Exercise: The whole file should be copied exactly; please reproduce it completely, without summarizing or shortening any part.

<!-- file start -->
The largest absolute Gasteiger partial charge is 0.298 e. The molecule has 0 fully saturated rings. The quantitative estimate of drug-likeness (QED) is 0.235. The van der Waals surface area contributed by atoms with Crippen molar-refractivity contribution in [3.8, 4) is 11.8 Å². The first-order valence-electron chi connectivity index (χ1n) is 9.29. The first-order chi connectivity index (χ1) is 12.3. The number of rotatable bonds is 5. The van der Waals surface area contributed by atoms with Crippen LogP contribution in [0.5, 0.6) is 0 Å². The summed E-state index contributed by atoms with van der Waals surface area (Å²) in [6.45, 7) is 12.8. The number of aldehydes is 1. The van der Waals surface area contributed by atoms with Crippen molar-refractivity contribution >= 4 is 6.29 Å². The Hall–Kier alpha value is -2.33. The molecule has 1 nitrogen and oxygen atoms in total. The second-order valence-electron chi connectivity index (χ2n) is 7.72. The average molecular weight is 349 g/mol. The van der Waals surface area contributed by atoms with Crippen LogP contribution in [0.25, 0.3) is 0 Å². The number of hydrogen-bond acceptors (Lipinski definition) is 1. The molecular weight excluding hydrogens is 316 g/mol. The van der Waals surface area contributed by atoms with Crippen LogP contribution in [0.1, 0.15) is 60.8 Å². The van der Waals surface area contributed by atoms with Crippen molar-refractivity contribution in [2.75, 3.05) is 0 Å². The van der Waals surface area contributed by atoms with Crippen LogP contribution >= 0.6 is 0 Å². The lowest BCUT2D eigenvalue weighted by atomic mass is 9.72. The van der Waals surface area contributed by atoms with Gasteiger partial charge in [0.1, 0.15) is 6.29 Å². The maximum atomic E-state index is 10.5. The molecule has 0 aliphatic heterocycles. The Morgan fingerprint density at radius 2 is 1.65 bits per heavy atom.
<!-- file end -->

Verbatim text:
The largest absolute Gasteiger partial charge is 0.298 e. The molecule has 0 fully saturated rings. The quantitative estimate of drug-likeness (QED) is 0.235. The van der Waals surface area contributed by atoms with Crippen molar-refractivity contribution in [3.8, 4) is 11.8 Å². The first-order valence-electron chi connectivity index (χ1n) is 9.29. The first-order chi connectivity index (χ1) is 12.3. The number of rotatable bonds is 5. The van der Waals surface area contributed by atoms with Crippen LogP contribution in [0.5, 0.6) is 0 Å². The summed E-state index contributed by atoms with van der Waals surface area (Å²) in [6.45, 7) is 12.8. The number of aldehydes is 1. The van der Waals surface area contributed by atoms with Crippen molar-refractivity contribution >= 4 is 6.29 Å². The Hall–Kier alpha value is -2.33. The molecule has 1 nitrogen and oxygen atoms in total. The second-order valence-electron chi connectivity index (χ2n) is 7.72. The average molecular weight is 349 g/mol. The van der Waals surface area contributed by atoms with Crippen LogP contribution in [0.25, 0.3) is 0 Å². The number of hydrogen-bond acceptors (Lipinski definition) is 1. The molecular weight excluding hydrogens is 316 g/mol. The van der Waals surface area contributed by atoms with Crippen LogP contribution in [0.1, 0.15) is 60.8 Å². The van der Waals surface area contributed by atoms with Crippen molar-refractivity contribution in [2.75, 3.05) is 0 Å². The van der Waals surface area contributed by atoms with Crippen LogP contribution >= 0.6 is 0 Å². The lowest BCUT2D eigenvalue weighted by atomic mass is 9.72. The van der Waals surface area contributed by atoms with Gasteiger partial charge in [0.1, 0.15) is 6.29 Å². The maximum atomic E-state index is 10.5. The molecule has 0 aliphatic heterocycles. The Morgan fingerprint density at radius 2 is 1.65 bits per heavy atom.